One day, when my son was eight, he came home from school and excitedly asked me if he could join cub scouts. Outdoor activity, camping, fishing, I thought. “Sure,” I said. I attended the meetings and was happy to help out, so it wasn’t long before I was asked to be the leader of my son’s den. Well, as the newly appointed leader, I sat down with the book and began brainstorming fun things we could do to earn their badges without any “classroom time.”
One of their badges was learning the water cycle. Another badge was learning to identify at least 10 different trees, and describe the various properties and uses of their wood. And another was a wood working project. I always looked for points of convergence where we could earn as many things as possible at once, so I determined we would go to Noland’s Fork Creek. Here, in the summer, while standing in the stream, we would see where the run-off from a farmer’s field formed a creek, which fed a larger creek, which fed the Whitewater River, which filled the Brookville Reservoir, and in time dumped into the Ohio River, and on down emptied into the Mississippi, and then the ocean before returning as rain. I took maps, we had lunch on the bank, skipped rocks, identified trees, and each boy collected a piece of wood we could turn into a clock at our upcoming lock-in. Get a boy in a creek and tell him he can get wet, muddy and dirty and there is fun aplenty!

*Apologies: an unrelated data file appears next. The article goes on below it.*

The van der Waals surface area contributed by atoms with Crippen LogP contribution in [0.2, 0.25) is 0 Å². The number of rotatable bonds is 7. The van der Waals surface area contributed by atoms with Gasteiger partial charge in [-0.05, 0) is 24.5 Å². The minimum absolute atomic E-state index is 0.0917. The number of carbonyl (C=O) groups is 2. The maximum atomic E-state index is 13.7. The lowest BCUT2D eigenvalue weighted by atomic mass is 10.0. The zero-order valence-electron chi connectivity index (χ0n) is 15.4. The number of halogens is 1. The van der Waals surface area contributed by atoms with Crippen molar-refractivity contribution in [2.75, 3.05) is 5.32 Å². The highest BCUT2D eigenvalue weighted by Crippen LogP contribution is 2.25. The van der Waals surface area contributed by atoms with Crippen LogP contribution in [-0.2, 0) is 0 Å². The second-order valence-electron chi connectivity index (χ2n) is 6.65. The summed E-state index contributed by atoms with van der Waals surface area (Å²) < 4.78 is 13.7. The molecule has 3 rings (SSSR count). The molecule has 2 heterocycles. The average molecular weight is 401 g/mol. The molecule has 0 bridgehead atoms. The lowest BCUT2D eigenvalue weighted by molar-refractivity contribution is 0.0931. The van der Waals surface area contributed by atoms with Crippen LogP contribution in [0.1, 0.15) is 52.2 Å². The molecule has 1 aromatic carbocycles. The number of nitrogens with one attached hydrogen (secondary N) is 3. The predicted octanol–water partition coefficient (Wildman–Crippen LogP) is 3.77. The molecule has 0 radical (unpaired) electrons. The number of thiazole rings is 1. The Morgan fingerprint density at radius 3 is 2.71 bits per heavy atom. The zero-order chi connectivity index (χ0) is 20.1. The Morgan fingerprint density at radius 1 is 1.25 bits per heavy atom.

Most of the pieces of wood came out of log-jams in the river. As I collected each boy’s gray, dirty piece of wet wood and tagged it with their name, I hoped we would have a variety of different woods when it came time to make the clocks. There really wasn’t much to the idea outside of requiring some simple woodworking tools and a five-dollar clock face.
It was so much fun to see the creativity in each boy as he decided how he wanted to turn his piece of wood into a clock. The excitement on each boy’s face was priceless as I cut through the gray “veneer” the river and elements had given it and the inner beauty of each piece of wood was revealed. Cherry, oak, walnut, maple, locust, we had all different types! We ate pizza, and while they watched a movie before lights out, I gave the clocks two coats of lacquer before carefully inserting the clock faces. Each boy proudly presented his clock to his parents at pick up the next morning. I went home and took a nap.
That was many years ago now. When I look in the mirror I see an older man…but the lines in my face and the gray in my hair sometimes make me think of that wood. It seems to me that the river of life does much to weather us and turn us gray, hiding the beauty inside. Society has very specific rules for us: don’t reveal too much, or you will get hurt.
I know we are all made unique. The lines in my face and the light in my life have given me the wisdom to understand one thing. The voice inside that says to keep hidden the things that make me different…that voice is telling the same lie to everyone else.